Scope 2 & 3

Climate change doesn't respect international boarders, nore does pollution, contamination or indeed contagious viruses. The pandemic has demonstrated that arbitrary lines on a map are entirely insignificant in a globalised world.

We have effectively exported our manufacturing to developing nations and all we really see is the final product on our shelves or favourite online retailer. We no longer see the manufacturing process or the costs associated that aren't reflected in the price tag such as environmental impact or health and welfare of the workforce.

Scope 2 emissions relate to the global transportation of these products and Jersey in particular as a small, strongly populated island with a high affluence and consumption rate will no doubt contribute significantly towards this section of the carbon account. We are so used to seeing supermarket shelves brimming with products, a comforting sign of choice and abundance. Just bringing these items to Jersey through a myriad of transportation infrastructures will have a (difficult to audit but) significant emissions and environmental impact.

Even harder to audit are Scope 3, the emissions related to the manufacturing of all the items that we in our consumer driven society demand.

Our demand for products and the style of our consumerism (having new products available at the click of a button - literally) fuels Scope 2 & 3.

Why the contribution is important

We can't blame developing nations for environmental impact when that is c

by brucecarnegie on March 10, 2021 at 11:05AM

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  • Posted by brucecarnegie March 10, 2021 at 11:09

    ... sorry I'll just finish the end of section two in my post ...

    We can't blame developing nations for the environmental impact of producing goods and the subsequent transport when it is us that's fueling this through our consumerist society and economic structure.

    We need to bear the burden of responsibility.

    There has already been a discussion regarding economic levers such as carbon fee and dividend which is a practical and applicable method of helping to resolve this issue.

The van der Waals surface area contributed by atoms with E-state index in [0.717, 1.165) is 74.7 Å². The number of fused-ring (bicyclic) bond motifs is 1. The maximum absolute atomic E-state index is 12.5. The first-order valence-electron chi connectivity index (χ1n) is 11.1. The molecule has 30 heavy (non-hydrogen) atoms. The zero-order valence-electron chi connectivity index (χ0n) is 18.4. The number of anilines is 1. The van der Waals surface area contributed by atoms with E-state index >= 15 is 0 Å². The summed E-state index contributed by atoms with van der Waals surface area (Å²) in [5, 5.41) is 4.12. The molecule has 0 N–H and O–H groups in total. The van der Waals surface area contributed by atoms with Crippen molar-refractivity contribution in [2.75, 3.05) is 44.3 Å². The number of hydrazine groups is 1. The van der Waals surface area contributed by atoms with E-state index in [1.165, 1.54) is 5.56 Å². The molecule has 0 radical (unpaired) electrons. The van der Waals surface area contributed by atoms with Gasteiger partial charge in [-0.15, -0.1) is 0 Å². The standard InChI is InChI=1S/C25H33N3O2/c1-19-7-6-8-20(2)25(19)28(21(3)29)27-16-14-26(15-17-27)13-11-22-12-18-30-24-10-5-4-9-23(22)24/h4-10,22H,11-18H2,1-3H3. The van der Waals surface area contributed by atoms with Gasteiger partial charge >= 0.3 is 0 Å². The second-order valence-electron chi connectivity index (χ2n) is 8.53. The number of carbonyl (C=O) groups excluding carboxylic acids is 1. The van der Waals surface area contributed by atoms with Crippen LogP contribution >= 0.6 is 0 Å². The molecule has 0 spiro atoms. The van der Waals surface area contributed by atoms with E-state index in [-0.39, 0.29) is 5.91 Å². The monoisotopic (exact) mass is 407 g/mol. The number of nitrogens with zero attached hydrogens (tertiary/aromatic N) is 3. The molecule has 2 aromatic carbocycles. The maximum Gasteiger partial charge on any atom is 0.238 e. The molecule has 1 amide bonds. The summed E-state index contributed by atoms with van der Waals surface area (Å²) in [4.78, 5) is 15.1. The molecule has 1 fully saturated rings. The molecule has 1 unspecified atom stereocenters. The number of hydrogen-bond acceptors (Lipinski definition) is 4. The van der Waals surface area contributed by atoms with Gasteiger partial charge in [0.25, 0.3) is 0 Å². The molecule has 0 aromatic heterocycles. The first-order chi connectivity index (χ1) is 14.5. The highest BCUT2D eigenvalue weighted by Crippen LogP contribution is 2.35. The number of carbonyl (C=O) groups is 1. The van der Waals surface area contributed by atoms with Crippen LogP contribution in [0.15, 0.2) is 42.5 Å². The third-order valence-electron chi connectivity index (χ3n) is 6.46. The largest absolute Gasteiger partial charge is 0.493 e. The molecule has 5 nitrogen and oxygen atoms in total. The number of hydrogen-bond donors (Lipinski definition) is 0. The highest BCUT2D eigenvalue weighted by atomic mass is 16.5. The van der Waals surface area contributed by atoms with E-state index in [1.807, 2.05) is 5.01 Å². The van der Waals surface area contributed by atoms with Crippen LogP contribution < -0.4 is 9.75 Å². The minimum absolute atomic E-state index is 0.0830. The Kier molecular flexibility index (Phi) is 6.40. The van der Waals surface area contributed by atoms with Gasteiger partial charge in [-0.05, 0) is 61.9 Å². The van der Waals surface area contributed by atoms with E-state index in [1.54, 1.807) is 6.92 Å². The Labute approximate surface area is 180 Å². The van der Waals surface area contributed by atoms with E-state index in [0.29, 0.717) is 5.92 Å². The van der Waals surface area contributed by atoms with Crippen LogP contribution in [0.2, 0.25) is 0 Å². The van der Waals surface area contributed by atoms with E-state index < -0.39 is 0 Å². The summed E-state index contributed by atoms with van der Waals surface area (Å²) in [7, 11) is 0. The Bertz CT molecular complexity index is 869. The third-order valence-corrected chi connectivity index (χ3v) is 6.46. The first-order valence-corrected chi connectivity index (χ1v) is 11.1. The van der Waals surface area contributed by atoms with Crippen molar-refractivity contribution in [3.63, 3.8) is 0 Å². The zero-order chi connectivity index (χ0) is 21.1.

• Posted by brucecarnegie March 10, 2021 at 17:00

    Looking at issues such as Amazon's deforestation, well it would seem that this is a Brazilian concern. Bolsonaro seems happy enough to follow a nationalist path and view this ecosystem as an economic resource that can be utilised to generate business development.

    As much as I personally find his politics distasteful, one of the significant drivers for deforestation is to provide grazing pasture for cattle and grow soy for animal feed destined for the UK. This is driven by the high demand for beef and dairy products that we in our social environment consume. Our food preferences have a direct impact on the Amazon. Both scope 2 and 3 emissions exampled here.

    It's also worth noting that the UK now has something like 10% of it's native ancient woodlands left (and it's a fair assumption that this is the case across Europe) meaning that well, we've already destroyed significant areas of our own ecosystems and biodiversity.

    It's one thing to ask that everyone goes vegan, although that is quite unlikely to occur.

    But we really need to see trade systems that don't seek to exploit developing nations by demanding the cheapest.

    The retailer has an obligation to work with and reward suppliers that operate within sustainable resource yields.
    On Jersey, this means that we should be seriously considering who we award shopping franchises to and ensure that the few big supermarkets who are fortunate enough to operate here to such a captive market need to demonstrate a commitment to sustainability across their whole operation.

    Governments of developed nations who hold all the bargaining cards need to engineer quality trade deals that reward development of sustainable production. Something our own ministry for external relations should be investigating.
  • Posted by brucecarnegie March 11, 2021 at 11:13

    What about scope 2 and 3 emissions in the construction industry? Or even the particular example of the hospital project? That's going to be alot of carbon heavy concrete and steel imported into Jersey. Are we going to audit that or even give it consideration? Scope 2 and 3 example...

    What about the fertilisers applied to the fields to grow our Jersey Royals?

    What about our main industry ... Finance.

    It's heartening to see that the JFSC is taking ESG seriously

    https://jerseyeveningpost.com/[…]/

    As a financial jurisdiction, Jersey prides itself on transparency and cooperation. In this industry Jersey could exercise influence far beyond it's shores and far beyond it's size.

    There are a number of significant hedge funds that are now demanding strong ESG credentials before investing. Can Jersey's finance industry be a global leader in facilitating a transition to ESG business?

    What about the management of the states own assets? Can we expect to see a decoupling from petrostates and a decarbonised portfolio?

    Environmental issues are not the sole remit of the Environment Department. We need a coordinated government (and arm's length organisations) from External Relations, Planning, Treasury and Economic Development to deliver on a unified ESG development.

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